Ian McEwan Talks to the Press in Israel

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Ian McEwan/Photo: Ayelet Dekel

Amidst the literary excitement and political hue and cry surrounding Ian McEwan’s arrival in Israel to accept the Jerusalem Prize, the author participated in a press conference held yesterday, February 18, 2011 in Tel Aviv. Surrounded by cameras and questions, McEwan responded with warmth and humor, revealing the same acute awareness of his surroundings, sensitivity of perception, and attention to detail that can be found in his novels.

Of his presence in Israel, McEwan said, “I am very conscious of being in a country with a true democracy,” noting that the Israeli newspapers display “an extraordinary range of opinion” and that while he does not “endorse every tenor of domestic and foreign policy, nor do its citizens.” While he does not necessarily agree with every aspect of Israeli policy, McEwan chooses not to employ boycotts as a means of expressing his political opnions but rather emphasized the need to “engage and keep speaking.”  Referring to those who support boycotts on Israel, he said, “I disagree, I’d rather engage. On some matters I share their opinions but what one does about it…are you going to stop settlements being built by staying away? No.”

Literature forms part of the cultural dialogue between people and countries, and McEwan has more than a passing acquaintance with Israeli literature. Referring to A. B. Yehoshua, David Grossman and Amos Oz as writers who “have made a huge impact around the world” he spoke in greater detail of his recent experience reading S. Yizhar’s Khirbet Khiza’a (Ibis Editions 2008, English translation by Nicholas de Lange and Yaacob Dweck) as “hallucinogenic kind of prose describing the clearing of an Arab village in the ’48 war, and this book was required reading for Israeli schoolchildren for many years. It’s extraordinary, not many countries would incorporate something so profoundly disturbing and critical into schoolbooks.” [although Khirbet Khiza’a was part of the curriculum during this writer’s high school years, to the best of my knowledge it is not currently part of the school curriculum]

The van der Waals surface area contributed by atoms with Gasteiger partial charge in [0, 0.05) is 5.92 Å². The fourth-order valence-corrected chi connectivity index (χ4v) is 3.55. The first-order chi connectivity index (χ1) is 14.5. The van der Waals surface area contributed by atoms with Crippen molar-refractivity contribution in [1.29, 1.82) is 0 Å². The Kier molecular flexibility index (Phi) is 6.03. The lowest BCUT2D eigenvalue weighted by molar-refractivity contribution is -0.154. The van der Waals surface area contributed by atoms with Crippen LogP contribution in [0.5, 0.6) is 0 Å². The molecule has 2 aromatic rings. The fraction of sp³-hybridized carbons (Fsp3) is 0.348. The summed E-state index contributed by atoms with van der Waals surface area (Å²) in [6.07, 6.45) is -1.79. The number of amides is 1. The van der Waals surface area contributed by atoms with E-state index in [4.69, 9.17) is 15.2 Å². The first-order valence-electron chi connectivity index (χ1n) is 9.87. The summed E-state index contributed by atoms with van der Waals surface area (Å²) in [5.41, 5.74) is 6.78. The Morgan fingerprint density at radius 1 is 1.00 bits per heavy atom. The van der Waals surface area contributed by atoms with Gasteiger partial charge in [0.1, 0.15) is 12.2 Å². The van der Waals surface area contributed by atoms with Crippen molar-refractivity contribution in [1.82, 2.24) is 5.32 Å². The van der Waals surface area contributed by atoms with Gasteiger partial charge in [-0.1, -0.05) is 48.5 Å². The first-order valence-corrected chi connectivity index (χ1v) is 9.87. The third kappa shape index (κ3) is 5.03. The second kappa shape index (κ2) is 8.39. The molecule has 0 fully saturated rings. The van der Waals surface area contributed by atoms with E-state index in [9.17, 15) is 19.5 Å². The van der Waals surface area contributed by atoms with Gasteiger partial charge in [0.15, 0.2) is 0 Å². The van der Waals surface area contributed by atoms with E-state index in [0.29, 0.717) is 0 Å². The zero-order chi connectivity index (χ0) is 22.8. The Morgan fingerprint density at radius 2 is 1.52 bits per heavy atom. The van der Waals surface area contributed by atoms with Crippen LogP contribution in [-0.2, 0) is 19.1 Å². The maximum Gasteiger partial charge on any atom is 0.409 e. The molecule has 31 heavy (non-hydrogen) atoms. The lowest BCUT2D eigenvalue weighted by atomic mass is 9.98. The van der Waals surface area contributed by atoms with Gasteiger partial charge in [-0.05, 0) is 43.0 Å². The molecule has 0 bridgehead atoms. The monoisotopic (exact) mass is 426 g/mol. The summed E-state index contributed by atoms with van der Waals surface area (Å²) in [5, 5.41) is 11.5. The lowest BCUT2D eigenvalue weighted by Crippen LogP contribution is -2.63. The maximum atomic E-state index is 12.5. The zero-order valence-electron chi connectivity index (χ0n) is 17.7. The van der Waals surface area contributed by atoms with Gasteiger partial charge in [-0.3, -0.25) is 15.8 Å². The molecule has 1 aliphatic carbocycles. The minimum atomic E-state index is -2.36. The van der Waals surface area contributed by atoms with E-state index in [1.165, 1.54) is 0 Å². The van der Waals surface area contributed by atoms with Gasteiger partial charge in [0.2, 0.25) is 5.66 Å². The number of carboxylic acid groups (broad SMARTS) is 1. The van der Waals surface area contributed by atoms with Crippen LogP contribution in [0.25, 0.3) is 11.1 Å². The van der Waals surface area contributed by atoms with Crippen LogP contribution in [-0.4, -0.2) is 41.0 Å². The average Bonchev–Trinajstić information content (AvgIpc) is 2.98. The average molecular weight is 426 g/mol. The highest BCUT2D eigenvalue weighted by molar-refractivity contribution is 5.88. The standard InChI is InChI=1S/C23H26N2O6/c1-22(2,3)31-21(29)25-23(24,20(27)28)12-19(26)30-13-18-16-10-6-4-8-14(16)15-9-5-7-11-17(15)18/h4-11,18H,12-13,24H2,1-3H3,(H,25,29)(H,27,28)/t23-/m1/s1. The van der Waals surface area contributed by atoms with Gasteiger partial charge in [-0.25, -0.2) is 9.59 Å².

When as if he considered the Jerusalem Prize as a valedictory on his writing career, McEwan said, “God, I hope not valedictory, especially since I’m halfway through a novel. No, I feel like Mrs. Thatcher, I’ll go on and on and on…It’s always a problem for writers. There has to come a point in any writer’s life when he or she senses or even denies that they’ve written their best work, their best work is behind them. There is a long slow decline, unless it’s is a sudden one. I’ve got a feeling that in my decline I can write novellas, when I can’t write novellas anymore I’ll write short stories, and then I’ll settle for Haiku.”

Although politics are always part of the conversation in Israel, literature was not neglected. Responding to a question about relevance for the world at large, McEwan said, “I think the novel is a regional form, the novel at its best is deeply provincial any writer writes out of a sense of his or her place. In my own case anyway when the novel moved away from that and tried to be purely existential, setting novels in unnamed cities in unnamed points in history, it becomes less interesting to me.  I think the challenge is to grasp what it is to be a man or woman in the 21st century – what it’s like being in that situation.”